In some cases, the solution is a business analyst.  This is a good solution as long as the person understands both sides.  This is a good solution as long as they can understand both sides.  This can be difficult because if you bring an outside analyst who understands analysis they may not understand the business or IT.  If you use and internal business user who really understands the business may have a tough time communicating it to technical people and may not understand how to do the analysis.  If you use a technical person, some of them may not be good with the business and/or analysis.

Education of resources

Some companies will have both sets of resources to spend time with each other to understand what each other does.  They may also spend the time and money to help both sides understand how to do analysis.  The developers will spend time learning how the business runs and the business will spend time learning how the systems will operate.  This can be a great solution.  It can also be time and money intensive.

Solution Architect

This is the term that I use for someone who has the education and ability to do analysis, design and development of the system.  The advantage to someone like this is that they have the ability to work with the business users to do the analysis.  The same person has the ability to architect and design the solution that will solve the problem.  They may even be involved in the development effort.  The advantage you get with someone like this is that less will get lost in translation.  The only thing that the solution architect will need to do is spend time to learn the business process.  This can be done by having that person spend time with business users or maybe even train and allow them to do the job.  This is a process called shadowing.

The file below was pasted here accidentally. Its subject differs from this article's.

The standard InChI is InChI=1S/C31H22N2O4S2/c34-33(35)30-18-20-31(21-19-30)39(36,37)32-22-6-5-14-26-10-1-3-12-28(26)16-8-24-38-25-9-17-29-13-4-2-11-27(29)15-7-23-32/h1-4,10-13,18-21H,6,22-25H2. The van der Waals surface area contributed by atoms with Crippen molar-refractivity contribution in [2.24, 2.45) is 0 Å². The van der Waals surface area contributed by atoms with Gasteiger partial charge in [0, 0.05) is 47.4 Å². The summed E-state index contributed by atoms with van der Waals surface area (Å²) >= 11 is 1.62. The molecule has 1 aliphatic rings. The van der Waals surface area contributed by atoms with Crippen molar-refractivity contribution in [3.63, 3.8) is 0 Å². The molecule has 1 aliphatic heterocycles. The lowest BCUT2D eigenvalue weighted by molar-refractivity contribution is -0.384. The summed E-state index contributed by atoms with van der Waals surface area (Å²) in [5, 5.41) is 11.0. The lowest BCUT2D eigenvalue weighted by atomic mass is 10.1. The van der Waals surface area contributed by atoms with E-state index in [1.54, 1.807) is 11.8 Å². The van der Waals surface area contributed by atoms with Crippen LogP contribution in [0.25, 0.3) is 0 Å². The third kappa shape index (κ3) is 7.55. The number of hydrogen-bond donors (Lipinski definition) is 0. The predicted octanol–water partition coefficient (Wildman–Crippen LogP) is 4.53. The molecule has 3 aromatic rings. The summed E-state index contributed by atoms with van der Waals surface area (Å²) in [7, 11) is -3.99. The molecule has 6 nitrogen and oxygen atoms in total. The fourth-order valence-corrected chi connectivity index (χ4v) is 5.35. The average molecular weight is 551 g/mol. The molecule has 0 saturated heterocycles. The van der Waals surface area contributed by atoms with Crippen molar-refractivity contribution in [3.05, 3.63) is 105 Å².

In many cases, the solution architect has the ability, knowledge, and experience that comes with doing this process many times so they know what they are looking for and really how to learn from what they are watching.  They then will have the ability to analyze and document the process.  From that they would come up with a proposed solution and design and architect it.  This will allow the developers to understand what is being built from a technical aspect.  This allows one person to translate between business and technical people.

Final Thoughts

As I said, it is sad to me that so many IT projects have issues due to timelines, miscommunication, and misunderstandings.  If companies and people will begin to put people in place that can be the “translator” between business and technical jargon, I think more companies will realize the vast improvements that technology can bring.  It really shouldn’t be “us vs. them” it should be “how do we solve this issue?”.  Honestly, in some cases they speak different languages so in turn they need a “translator”.